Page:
The family of a 12-year-old refugee schoolgirl who drowned in a river is suing the police force which investigated her death, claiming institutional racism.
The body of Shukri Abdi, who first came to the UK in January 2017, was found in the River Irwell in Bury, Greater Manchester, on 27 June 2019. A group of children were with her at the river in the period before she died. They can be referred to only as Child One, Child Two, Child Three and Child Four.
In December 2020 a coroner concluded that Shukri’s death by drowning was an accident. Joanne Kearsley, senior coroner for Manchester North, concluded that there was no evidence that a child known as Child One had any intention to kill Shukri.
She also rejected claims that anyone had pushed Shukri into the water. However, she said that Child One should have recognised the risk of death to Shukri once they were in deep water and Shukri was relying on her to stay afloat. She rejected claims that Child One had not led Shukri into deep water.
“I am satisfied that Child One’s breach of duty caused or made a significant contribution to Shukri’s death,” she said.
Solicitors have lodged a civil action for breach of the Human Rights Act against Greater Manchester police on behalf of Shukri’s mother, Zamzam Arab Ture.
The legal action claims that there were a number of failures in GMP’s investigation into Shukri’s drowning including a failure to speak to all four children who were at the river with Shukri on the day of the incident. Two were spoken to on the day and the other two spoken to subsequently.
The lawyers argue that police should have investigated more thoroughly before deciding the drowning was an accident because the incident involved a child who could not swim, who had never been to a river before, had for the first time in her life not come home from school and was with children she had never before been with after school.
They add that institutional racism played a part in the way the case was investigated because Shukri came from a family of black, Muslim refugees.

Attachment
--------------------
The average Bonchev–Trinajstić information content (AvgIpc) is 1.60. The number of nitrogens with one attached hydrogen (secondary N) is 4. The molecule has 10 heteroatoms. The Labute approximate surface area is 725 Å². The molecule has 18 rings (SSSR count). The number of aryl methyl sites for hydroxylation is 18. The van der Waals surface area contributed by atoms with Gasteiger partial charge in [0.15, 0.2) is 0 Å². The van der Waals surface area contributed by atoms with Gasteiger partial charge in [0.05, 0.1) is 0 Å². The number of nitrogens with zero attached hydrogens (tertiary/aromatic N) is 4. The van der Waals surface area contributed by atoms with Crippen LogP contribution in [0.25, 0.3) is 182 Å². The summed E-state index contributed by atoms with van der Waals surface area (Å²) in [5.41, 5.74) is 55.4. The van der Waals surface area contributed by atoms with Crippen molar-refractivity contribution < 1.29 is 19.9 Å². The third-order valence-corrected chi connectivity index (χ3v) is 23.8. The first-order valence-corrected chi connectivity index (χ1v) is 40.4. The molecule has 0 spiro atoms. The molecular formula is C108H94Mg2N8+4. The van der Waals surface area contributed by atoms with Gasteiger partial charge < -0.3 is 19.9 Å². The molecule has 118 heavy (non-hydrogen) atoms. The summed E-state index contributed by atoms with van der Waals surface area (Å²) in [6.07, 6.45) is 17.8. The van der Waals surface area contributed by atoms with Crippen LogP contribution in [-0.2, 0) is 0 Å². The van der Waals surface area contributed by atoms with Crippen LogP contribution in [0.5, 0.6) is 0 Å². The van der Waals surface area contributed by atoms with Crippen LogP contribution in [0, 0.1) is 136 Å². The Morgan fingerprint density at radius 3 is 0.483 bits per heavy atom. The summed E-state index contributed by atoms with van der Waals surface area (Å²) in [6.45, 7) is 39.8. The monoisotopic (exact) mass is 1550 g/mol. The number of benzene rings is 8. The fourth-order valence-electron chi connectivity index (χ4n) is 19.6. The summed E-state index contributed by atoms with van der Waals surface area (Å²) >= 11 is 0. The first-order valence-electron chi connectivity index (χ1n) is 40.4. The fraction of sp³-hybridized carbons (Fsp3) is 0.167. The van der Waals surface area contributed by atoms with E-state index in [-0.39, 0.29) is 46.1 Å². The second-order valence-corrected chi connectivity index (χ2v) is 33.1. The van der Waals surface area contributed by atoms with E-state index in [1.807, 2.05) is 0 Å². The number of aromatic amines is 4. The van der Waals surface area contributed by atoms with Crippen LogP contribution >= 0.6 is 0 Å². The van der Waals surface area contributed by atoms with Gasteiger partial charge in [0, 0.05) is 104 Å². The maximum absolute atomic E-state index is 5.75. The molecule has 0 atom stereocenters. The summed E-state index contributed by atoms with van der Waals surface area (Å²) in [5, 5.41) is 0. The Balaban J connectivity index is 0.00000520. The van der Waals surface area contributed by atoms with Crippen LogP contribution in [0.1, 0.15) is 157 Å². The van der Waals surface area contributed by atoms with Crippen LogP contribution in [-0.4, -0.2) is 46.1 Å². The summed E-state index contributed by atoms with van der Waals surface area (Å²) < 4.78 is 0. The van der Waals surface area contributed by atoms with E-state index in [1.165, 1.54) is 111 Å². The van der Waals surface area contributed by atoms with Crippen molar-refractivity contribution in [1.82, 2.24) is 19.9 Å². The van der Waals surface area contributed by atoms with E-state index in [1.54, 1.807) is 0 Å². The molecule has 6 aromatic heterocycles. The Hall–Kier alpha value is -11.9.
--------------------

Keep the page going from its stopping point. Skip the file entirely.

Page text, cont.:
An Independent Office for Police Conduct investigation into GMP – following a complaint from Ture alleging that officers failed to conduct an effective investigation and prematurely concluded that Shukri’s death was not suspicious – said it did not find evidence to indicate Shukri’s family were treated less favourably because of their ethnic background.
The force is currently under fire after it was placed in special measures by Her Majesty’s Inspectorate of Constabulary and Fire and Rescue Services. Inspectors found that the force had failed to record 80,000 crimes in 12 months and was providing a “poor service” to many victims of crime.
Attiq Malik, the solicitor representing Shukri’s family, said: “The same criticisms that Shukri’s family raised about the GMP’s treatment of them and the investigation into her death resonate with the findings of the inspectorate of GMP’s conduct across the board.”
Maz Saleem, of the Justice4Shukri campaign, said: “This is an important development in the fight for justice for Shukri Abdi. The family has maintained the firm position that they have been unfairly treated by GMP from the outset due to their status as a refugee family.”
A GMP spokesperson said: “The Independent Office for Police Conduct (IOPC) carried out an independent investigation and reviewed GMP’s response following the death of Shukri Abdi.
“The IOPC concluded their investigation and no learning was identified for GMP. Following the inquest, a civil claim has been started and it would be inappropriate for us to comment further at this time.
“Our sincere thoughts remain with Shukri’s loved ones and those affected by her death.”